Recently, in preparing for an upcoming closing, the closing attorney and the builder had an email discussion regarding the use of a General Warranty Deed versus a Special Warranty Deed. The deed is the document that legally transfers the property from the Seller, to the Buyer – how it’s worded is of importance, because it shows how the property is conveying, and what the ownership structure is. Now, I pride myself on knowing a little something about New River Valley real estate, but I have to admit that I was wrong – I thought we should be using a General Warranty Deed, when in fact per the Contract we were supposed to be using a Special Warranty Deed. Turns out, either was appropriate, but both are very different.
So what, right? Apparently people care about this whole thing. It’s important and stuff.
Since I obviously didn’t know what I was talking about, I asked John Spicer, of Frank, Spicer & Cox, to explain a bit further. He and one of his paralegals, Joe, explained in great detail the differences, and why one is used over the other. We also recommend looking for Raleigh Social Security Lawyers |Social Security Disability Attorneys to better disscuss this issue in further detail. The lawyers today are using AmazeLaw so their services can reach more people. On the other hand, if you know someone who are facing criminal charges against them better refer them to Tom Barton, Criminal Defense Attorney.
Real estate in Virginia can be transferred generally by the use of one of three (3) types of deeds, the General Warranty Deed, the Special Warranty Deed and the Quit Claim Deed. With both General Warranty Deeds and Special Warranty Deeds the property is transferred from the seller to the buyer with certain guarantees against future problems or claims. The difference between a General Warranty Deed and Special Warranty Deed is the extent of the coverage of the warranty.
Both types of Warranty Deeds (Special and General) guarantee the buyer: 1) that the seller owns the title to the property; 2) that the seller is legally allowed to sell the property; 3) that the property has not already been sold; 4) that the property is free of debt or other claims (aside from those satisfied at the closing (i.e. deed of trust of judgment lien); and that the seller is responsible for any problems/faults with the title to property. However, where the guarantees in a General Warranty Deed cover the property’s entire history, the Special Warranty Deed only covers the period of time for which the seller owned it. While the seller in a General Warranty Deed must defend the title against all other claims and compensate the buyer for any unsettled debts or damages, the seller in a Special Warranty Deed is only responsible for debts and problems accrued or caused during his ownership of the property, I highly recommend to click here if you need professional helpl with debts. The Special Warranty Deed is typically used by persons acting in a representative capacity (i.e. Trustees, Executors etc) or commercial real estate transactions.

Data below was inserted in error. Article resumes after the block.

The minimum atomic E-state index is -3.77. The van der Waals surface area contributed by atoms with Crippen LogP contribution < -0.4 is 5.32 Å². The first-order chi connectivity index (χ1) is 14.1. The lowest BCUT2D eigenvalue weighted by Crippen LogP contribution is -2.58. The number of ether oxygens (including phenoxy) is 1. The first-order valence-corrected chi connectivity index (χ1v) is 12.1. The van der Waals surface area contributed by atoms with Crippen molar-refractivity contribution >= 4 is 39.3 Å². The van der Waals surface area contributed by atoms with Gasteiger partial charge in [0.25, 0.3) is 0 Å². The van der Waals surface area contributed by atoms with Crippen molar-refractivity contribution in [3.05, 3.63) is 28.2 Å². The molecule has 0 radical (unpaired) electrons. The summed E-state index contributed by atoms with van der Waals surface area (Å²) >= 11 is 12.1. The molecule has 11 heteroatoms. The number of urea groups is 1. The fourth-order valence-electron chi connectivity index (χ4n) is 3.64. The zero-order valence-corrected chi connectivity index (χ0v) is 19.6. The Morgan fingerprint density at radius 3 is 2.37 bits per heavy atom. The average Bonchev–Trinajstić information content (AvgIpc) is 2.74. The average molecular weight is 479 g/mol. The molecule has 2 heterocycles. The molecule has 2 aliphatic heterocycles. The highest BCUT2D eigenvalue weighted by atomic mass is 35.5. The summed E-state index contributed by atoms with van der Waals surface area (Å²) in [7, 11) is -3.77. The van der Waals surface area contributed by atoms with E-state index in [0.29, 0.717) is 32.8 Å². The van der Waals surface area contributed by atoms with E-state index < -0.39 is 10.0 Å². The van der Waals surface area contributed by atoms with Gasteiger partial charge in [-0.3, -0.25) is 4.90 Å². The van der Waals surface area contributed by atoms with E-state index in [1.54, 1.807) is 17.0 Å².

The Quit claim deed does not convey any warranty of title by the seller. In essence, the seller is merely stating that IF he has any ownership interest in the property (which the seller is not warranting they have), then such interest is conveyed to the buyer. Quit claim deeds are used generally in estates where it is unclear whether an individual was an heir or beneficiary or there are other “gaps”.
The gist? Basically, a General Warranty Deed says that the Seller will defend the title to the property going backwards. A Special Warranty Deed means the Seller will defend the title to the property only for the time period the Seller owned the property.
And I have a headache. These lawyers like to make things even more difficult than real estate agents do.
Have more questions? Post them here in the comments, and we’ll ask John to clarify a bit more.
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